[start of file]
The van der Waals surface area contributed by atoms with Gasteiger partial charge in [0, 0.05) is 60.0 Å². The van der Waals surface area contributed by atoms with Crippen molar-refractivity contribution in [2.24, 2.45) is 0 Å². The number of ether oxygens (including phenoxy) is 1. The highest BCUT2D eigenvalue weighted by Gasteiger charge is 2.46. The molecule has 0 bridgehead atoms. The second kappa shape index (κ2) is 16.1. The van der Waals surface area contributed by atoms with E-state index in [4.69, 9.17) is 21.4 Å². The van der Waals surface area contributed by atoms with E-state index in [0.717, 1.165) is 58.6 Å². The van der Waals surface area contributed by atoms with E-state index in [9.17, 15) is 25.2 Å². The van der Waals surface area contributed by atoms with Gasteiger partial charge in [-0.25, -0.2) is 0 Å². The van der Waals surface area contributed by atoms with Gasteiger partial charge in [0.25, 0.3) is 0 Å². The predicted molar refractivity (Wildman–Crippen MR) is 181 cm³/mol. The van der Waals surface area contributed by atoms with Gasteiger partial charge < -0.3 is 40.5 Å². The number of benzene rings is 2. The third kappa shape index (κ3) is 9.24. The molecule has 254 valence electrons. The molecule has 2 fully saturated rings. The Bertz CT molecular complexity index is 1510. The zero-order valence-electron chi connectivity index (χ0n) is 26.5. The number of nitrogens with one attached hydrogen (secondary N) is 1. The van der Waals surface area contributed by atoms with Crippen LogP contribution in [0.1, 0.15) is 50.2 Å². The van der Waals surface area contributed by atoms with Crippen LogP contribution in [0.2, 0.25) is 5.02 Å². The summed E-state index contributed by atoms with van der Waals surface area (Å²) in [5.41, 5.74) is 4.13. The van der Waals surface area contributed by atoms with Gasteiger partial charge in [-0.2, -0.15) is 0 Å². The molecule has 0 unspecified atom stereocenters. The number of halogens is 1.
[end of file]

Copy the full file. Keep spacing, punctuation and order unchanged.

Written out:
The van der Waals surface area contributed by atoms with Gasteiger partial charge in [0, 0.05) is 60.0 Å². The van der Waals surface area contributed by atoms with Crippen molar-refractivity contribution in [2.24, 2.45) is 0 Å². The number of ether oxygens (including phenoxy) is 1. The highest BCUT2D eigenvalue weighted by Gasteiger charge is 2.46. The molecule has 0 bridgehead atoms. The second kappa shape index (κ2) is 16.1. The van der Waals surface area contributed by atoms with E-state index in [4.69, 9.17) is 21.4 Å². The van der Waals surface area contributed by atoms with E-state index in [0.717, 1.165) is 58.6 Å². The van der Waals surface area contributed by atoms with E-state index in [9.17, 15) is 25.2 Å². The van der Waals surface area contributed by atoms with Gasteiger partial charge in [-0.25, -0.2) is 0 Å². The van der Waals surface area contributed by atoms with Gasteiger partial charge in [0.25, 0.3) is 0 Å². The predicted molar refractivity (Wildman–Crippen MR) is 181 cm³/mol. The van der Waals surface area contributed by atoms with Gasteiger partial charge < -0.3 is 40.5 Å². The number of benzene rings is 2. The third kappa shape index (κ3) is 9.24. The molecule has 254 valence electrons. The molecule has 2 fully saturated rings. The Bertz CT molecular complexity index is 1510. The zero-order valence-electron chi connectivity index (χ0n) is 26.5. The number of nitrogens with one attached hydrogen (secondary N) is 1. The van der Waals surface area contributed by atoms with Crippen LogP contribution in [0.1, 0.15) is 50.2 Å². The van der Waals surface area contributed by atoms with Crippen LogP contribution in [0.2, 0.25) is 5.02 Å². The summed E-state index contributed by atoms with van der Waals surface area (Å²) in [5.41, 5.74) is 4.13. The van der Waals surface area contributed by atoms with Gasteiger partial charge in [-0.2, -0.15) is 0 Å². The molecule has 0 unspecified atom stereocenters. The number of halogens is 1.